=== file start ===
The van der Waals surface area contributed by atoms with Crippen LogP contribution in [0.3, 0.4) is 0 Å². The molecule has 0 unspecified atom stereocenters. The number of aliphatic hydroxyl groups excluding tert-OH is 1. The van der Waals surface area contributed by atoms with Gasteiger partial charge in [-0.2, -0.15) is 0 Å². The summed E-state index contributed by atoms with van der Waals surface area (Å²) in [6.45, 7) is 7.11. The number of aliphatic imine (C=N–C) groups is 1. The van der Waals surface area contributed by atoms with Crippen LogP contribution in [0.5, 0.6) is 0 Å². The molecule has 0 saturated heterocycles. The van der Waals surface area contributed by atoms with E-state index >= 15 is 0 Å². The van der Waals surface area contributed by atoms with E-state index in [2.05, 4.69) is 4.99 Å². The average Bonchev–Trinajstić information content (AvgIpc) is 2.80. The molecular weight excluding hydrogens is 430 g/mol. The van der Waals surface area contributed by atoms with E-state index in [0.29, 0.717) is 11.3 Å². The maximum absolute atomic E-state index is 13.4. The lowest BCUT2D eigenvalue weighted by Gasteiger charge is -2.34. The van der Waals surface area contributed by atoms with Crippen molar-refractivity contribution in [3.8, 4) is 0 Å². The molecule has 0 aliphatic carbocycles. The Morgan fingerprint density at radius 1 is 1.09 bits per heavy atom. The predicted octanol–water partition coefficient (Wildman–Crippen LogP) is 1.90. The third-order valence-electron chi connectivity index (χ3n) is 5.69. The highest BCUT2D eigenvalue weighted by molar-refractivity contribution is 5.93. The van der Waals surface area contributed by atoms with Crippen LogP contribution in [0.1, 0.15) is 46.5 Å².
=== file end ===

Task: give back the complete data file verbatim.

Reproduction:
The van der Waals surface area contributed by atoms with Crippen LogP contribution in [0.3, 0.4) is 0 Å². The molecule has 0 unspecified atom stereocenters. The number of aliphatic hydroxyl groups excluding tert-OH is 1. The van der Waals surface area contributed by atoms with Gasteiger partial charge in [-0.2, -0.15) is 0 Å². The summed E-state index contributed by atoms with van der Waals surface area (Å²) in [6.45, 7) is 7.11. The number of aliphatic imine (C=N–C) groups is 1. The van der Waals surface area contributed by atoms with Crippen LogP contribution in [0.5, 0.6) is 0 Å². The molecule has 0 saturated heterocycles. The van der Waals surface area contributed by atoms with E-state index >= 15 is 0 Å². The van der Waals surface area contributed by atoms with E-state index in [2.05, 4.69) is 4.99 Å². The average Bonchev–Trinajstić information content (AvgIpc) is 2.80. The molecular weight excluding hydrogens is 430 g/mol. The van der Waals surface area contributed by atoms with E-state index in [0.29, 0.717) is 11.3 Å². The maximum absolute atomic E-state index is 13.4. The lowest BCUT2D eigenvalue weighted by Gasteiger charge is -2.34. The van der Waals surface area contributed by atoms with Crippen molar-refractivity contribution in [3.8, 4) is 0 Å². The molecule has 0 aliphatic carbocycles. The Morgan fingerprint density at radius 1 is 1.09 bits per heavy atom. The predicted octanol–water partition coefficient (Wildman–Crippen LogP) is 1.90. The third-order valence-electron chi connectivity index (χ3n) is 5.69. The highest BCUT2D eigenvalue weighted by molar-refractivity contribution is 5.93. The van der Waals surface area contributed by atoms with Crippen LogP contribution in [0.1, 0.15) is 46.5 Å².